“The most precious gift we can offer anyone is our attention. When mindfulness embraces those we love, they will bloom like flowers.” –Thich Nhat Hanh
“Each place is the right place–the place where I now am can be a sacred space.” — Ravi Ravindra, The Wisdom of Patanjali’s Yoga Sutras: A New Translation and Guide by Ravi Ravindra
This series of 10 mindful movements is a gentle and mindful way to start the day. The movements get progressively more difficult so don’t get all bent out of shape if you can’t do them all perfectly at first. This is about not meant to be an intense physical workout. It is about mindfulness, staying in the moment and focusing on the breath paired with body movements. Do the best you can, it will come in time.
“Mindfulness is simply being aware of what is happening right now without wishing it were different; enjoying the pleasant without holding on when it changes (which it will); being with the unpleasant without fearing it will always be this way (which it won’t).” – James Baraz
How well we have lived
How well we have loved
How well we have learned to let go”
― Jack Kornfield
―Tich Nhat Hanh, Peace in Every Step: The Path of Mindfulness in Everyday Life
Jon Kabat-Zin PhD is a scientist, writer, and meditation teacher who works toward bringing mindfulness into mainstream medicine and society. He defines mindfulness as “paying attention in a particular way; On purpose, in the present moment, and nonjudgmentally.” As I was preparing for this month I read a number of definitions of mindfulness, but this is my favorite for it’s simplicity and straightforwardness. This is not something that should be difficult to understand, now actually putting it into practice in our modern world is another matter.
Let’s Break down this definition, shall we?
- Paying attention. I think paying attention may be becoming a lost art. We are so focused on multi-tasking and getting everything done that we may miss important details. Paying attention requires focus.
- On purpose. This is something you decide to do. You commit to paying attention and observing the present moment in a non-judgmental way.
- In the present moment. Right now. That means not thinking about what you had or dinner last night, or worrying about that work project that is due tomorrow, or even wondering if you are being in the present moment in the right way.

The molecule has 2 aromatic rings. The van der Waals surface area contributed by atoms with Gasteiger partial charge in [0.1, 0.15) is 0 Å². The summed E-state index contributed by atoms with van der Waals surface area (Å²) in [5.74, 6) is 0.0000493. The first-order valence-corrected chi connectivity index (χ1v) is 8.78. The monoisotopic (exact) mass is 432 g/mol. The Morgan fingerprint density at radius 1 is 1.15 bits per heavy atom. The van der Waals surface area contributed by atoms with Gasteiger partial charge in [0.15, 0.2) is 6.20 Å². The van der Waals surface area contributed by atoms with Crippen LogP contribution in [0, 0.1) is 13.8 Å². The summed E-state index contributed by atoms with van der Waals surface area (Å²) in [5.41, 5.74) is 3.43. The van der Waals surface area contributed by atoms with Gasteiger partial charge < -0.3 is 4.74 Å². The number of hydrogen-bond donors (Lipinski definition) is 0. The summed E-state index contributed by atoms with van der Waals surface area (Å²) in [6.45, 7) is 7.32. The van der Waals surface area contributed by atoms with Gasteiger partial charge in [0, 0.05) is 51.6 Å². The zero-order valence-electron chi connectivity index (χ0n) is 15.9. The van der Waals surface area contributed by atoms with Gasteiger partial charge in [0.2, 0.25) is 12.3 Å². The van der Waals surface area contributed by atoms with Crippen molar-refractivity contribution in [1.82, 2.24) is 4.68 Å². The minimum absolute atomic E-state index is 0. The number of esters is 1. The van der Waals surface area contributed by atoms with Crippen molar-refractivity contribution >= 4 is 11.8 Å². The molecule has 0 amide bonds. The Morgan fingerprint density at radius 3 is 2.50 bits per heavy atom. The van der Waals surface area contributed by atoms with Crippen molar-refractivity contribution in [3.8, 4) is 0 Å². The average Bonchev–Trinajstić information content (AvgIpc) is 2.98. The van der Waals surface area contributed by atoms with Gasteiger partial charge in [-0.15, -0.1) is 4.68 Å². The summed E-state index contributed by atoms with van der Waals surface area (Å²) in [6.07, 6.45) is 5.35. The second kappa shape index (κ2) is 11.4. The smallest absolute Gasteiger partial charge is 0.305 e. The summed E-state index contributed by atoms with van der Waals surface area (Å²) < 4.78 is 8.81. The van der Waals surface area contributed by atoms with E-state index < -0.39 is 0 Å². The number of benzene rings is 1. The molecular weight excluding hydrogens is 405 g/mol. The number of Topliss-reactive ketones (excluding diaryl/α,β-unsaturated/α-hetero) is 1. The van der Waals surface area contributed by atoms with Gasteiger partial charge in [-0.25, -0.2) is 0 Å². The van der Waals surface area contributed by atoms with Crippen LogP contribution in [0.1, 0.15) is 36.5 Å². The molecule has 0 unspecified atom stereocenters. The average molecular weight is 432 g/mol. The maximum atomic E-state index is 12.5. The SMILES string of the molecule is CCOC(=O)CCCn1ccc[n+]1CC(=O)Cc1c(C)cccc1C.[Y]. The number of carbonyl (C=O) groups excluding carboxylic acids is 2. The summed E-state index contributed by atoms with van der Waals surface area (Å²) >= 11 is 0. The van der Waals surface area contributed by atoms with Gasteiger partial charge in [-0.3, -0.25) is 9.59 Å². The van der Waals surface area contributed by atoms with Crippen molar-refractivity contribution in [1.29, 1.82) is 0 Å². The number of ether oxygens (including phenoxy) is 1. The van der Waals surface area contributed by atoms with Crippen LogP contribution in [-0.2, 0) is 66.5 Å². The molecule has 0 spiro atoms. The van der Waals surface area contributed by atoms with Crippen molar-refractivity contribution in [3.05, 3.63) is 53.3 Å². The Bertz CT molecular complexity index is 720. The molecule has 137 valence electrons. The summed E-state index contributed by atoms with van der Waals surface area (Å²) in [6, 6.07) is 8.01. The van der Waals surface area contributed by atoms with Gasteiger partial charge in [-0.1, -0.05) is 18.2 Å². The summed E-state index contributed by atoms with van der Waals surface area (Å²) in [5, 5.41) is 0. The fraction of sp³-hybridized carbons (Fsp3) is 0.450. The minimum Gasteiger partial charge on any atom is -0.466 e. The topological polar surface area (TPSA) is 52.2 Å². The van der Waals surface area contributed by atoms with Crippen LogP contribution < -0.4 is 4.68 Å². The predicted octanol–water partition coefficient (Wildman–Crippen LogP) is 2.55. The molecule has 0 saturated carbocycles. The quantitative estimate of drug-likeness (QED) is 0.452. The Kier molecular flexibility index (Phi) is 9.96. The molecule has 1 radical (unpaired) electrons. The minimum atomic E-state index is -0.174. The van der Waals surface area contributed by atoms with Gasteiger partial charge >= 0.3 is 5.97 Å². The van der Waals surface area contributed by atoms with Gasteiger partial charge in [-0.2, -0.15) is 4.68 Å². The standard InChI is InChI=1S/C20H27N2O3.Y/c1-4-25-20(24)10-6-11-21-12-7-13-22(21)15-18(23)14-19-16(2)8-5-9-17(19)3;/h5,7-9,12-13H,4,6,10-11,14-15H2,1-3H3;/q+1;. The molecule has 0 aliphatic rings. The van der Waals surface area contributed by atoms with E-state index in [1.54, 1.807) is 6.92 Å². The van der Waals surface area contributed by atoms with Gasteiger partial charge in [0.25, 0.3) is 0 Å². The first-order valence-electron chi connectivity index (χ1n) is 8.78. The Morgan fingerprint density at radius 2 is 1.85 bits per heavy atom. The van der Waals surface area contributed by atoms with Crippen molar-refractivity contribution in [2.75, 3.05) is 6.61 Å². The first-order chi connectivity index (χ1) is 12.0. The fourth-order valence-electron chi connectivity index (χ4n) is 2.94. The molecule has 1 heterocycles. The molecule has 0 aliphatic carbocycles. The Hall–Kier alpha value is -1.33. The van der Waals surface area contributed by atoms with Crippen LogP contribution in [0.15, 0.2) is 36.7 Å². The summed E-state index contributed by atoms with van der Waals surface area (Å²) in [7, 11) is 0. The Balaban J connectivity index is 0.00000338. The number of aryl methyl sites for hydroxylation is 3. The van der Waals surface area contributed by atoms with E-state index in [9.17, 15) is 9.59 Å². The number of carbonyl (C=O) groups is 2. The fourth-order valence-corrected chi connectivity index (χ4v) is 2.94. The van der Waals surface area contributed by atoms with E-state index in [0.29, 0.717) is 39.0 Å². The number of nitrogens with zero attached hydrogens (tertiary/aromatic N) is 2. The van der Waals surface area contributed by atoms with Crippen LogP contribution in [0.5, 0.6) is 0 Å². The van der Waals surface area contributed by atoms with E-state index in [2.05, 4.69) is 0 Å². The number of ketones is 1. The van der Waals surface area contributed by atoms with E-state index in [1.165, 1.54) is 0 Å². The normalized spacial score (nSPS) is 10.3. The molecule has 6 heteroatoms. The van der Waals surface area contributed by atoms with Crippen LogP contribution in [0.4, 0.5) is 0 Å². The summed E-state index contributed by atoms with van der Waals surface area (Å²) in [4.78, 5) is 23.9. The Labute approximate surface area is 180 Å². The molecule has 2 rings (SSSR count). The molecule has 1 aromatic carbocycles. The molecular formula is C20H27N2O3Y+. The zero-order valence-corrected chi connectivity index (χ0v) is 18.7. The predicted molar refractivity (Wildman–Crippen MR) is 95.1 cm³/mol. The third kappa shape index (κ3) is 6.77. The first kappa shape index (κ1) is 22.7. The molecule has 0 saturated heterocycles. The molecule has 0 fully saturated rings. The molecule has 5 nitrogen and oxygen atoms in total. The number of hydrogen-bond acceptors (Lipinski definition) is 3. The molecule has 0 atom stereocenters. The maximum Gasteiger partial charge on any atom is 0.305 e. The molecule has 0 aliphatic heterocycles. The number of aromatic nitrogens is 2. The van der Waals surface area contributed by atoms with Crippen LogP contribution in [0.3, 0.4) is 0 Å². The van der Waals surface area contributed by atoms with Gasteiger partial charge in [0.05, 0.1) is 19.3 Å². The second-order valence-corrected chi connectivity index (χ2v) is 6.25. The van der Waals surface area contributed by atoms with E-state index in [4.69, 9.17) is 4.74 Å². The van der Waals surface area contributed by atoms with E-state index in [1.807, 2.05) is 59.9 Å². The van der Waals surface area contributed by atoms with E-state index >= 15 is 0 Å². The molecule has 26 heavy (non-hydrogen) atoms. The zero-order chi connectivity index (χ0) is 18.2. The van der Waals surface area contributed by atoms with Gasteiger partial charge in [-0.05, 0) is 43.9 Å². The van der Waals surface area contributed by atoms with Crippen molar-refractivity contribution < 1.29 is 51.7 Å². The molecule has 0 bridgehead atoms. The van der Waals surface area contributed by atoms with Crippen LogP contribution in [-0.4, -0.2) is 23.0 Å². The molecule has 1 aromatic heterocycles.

- Non-judgmentally. I think this is the hard one. How often do we allow life to happen without making some sort of judgment about it?
I think the easiest way to begin practicing mindfulness is a meditation where you observe your breathing. Pay attention to the air coming in…. and going out. Of course your mind will wander, just bring your attention back to your breath. Remember we are not judging, so don’t beat yourself up for wandering off, the mind just does that. Later this month we will have a video with a mindfulness of breathing meditation.
Of course this can be applied to more than just breathing. Think about how much better time with your family could be if you paid attention, on purpose, in the present moment and non-judgmentally when you were with them? Eating, walking, watching the sunrise, all become richer experiences if practiced in this way.
Yes, you will find this concept in Buddhism, don’t get all tripped up over that. Yes, I have greatly simplified it, but this is a tool and a practice that is much-needed in our world right now. Enjoy exploring mindfulness with me this month.
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“People deal too much with the negative, with what is wrong … Why not try and see positive things, to just touch those things and make them bloom?” – Thich Nhat Hanh
“People deal too much with the negative, with what is wrong … Why not try and see positive things, to just touch those things and make them bloom?”– Thich Nhat Hanh